Posts Tagged ‘United States’

Articles

Revisiting IRS Budget Cut…

In Accounting & Finances,Business,Taxes on March 18, 2012 by Sufen Wang Tagged: , , , , , , ,

IRS Practitioner Phone Line Wait Time: First Sign of Services Decline?
 
Back in November, the IRS predicted that reducing its budget would mean trouble for taxpayers and practitioners down the road. Well, now we’re down the road and it looks like the IRS was right. (Ref: Blog: IRS Budget Cut)
 
From January 1 to March 1, IRS’s practitioner priority telephone line serviced only 69.9 percent of calls and the average wait time was 26 minutes. IRS Taxpayer Advocate Nina Olson advised callers to “bring your knitting to the phone.” She explained that “There is simply too much work and not enough employees to do the work.” Many practitioners have already noticed an overall increase in tax return processing time and the issuance of tax refunds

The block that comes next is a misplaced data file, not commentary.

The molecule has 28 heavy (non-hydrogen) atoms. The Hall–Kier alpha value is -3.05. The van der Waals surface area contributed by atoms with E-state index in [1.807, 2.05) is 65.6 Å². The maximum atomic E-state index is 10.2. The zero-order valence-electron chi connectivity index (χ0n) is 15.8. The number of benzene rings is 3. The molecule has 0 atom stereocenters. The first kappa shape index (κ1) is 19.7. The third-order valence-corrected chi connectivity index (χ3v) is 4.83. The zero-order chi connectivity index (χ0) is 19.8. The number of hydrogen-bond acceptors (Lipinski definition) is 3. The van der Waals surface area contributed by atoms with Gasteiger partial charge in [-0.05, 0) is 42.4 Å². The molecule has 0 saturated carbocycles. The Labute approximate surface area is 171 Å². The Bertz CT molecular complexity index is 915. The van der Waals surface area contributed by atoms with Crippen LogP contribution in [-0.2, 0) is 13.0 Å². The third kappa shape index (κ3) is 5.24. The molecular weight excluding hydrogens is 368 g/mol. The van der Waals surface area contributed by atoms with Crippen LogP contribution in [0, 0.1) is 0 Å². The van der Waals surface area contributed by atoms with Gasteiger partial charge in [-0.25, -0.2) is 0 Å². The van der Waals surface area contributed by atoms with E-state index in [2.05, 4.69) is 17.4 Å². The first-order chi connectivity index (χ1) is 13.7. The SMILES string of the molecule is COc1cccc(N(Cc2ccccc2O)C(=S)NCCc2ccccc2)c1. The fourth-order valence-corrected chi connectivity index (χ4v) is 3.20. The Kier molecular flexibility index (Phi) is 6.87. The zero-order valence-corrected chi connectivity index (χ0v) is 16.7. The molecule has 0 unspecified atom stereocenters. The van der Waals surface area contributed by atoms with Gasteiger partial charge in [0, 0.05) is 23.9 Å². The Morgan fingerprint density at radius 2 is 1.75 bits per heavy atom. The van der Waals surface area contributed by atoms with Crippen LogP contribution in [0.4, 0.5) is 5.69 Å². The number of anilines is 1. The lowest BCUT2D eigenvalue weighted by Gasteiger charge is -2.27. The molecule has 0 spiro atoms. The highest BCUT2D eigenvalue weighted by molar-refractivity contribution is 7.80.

If problems like this are occurring with only a 0.2% reduction in funding from 2010 to 2011, then just imagine how long the wait time will be when the 2.5% cut in 2012 comes into full effect. On the bright side, at least a lot of sweaters will get knitted.
 
On the Money,
Sufen Wang
Wang Solutions

Articles

The Return of the Dirty Dozen…

In Accounting & Finances,Business,Taxes on March 2, 2012 by Sufen Wang Tagged: , , , , , , ,

Another Dirty Dozen: The Top 12 Tax Scams of 2012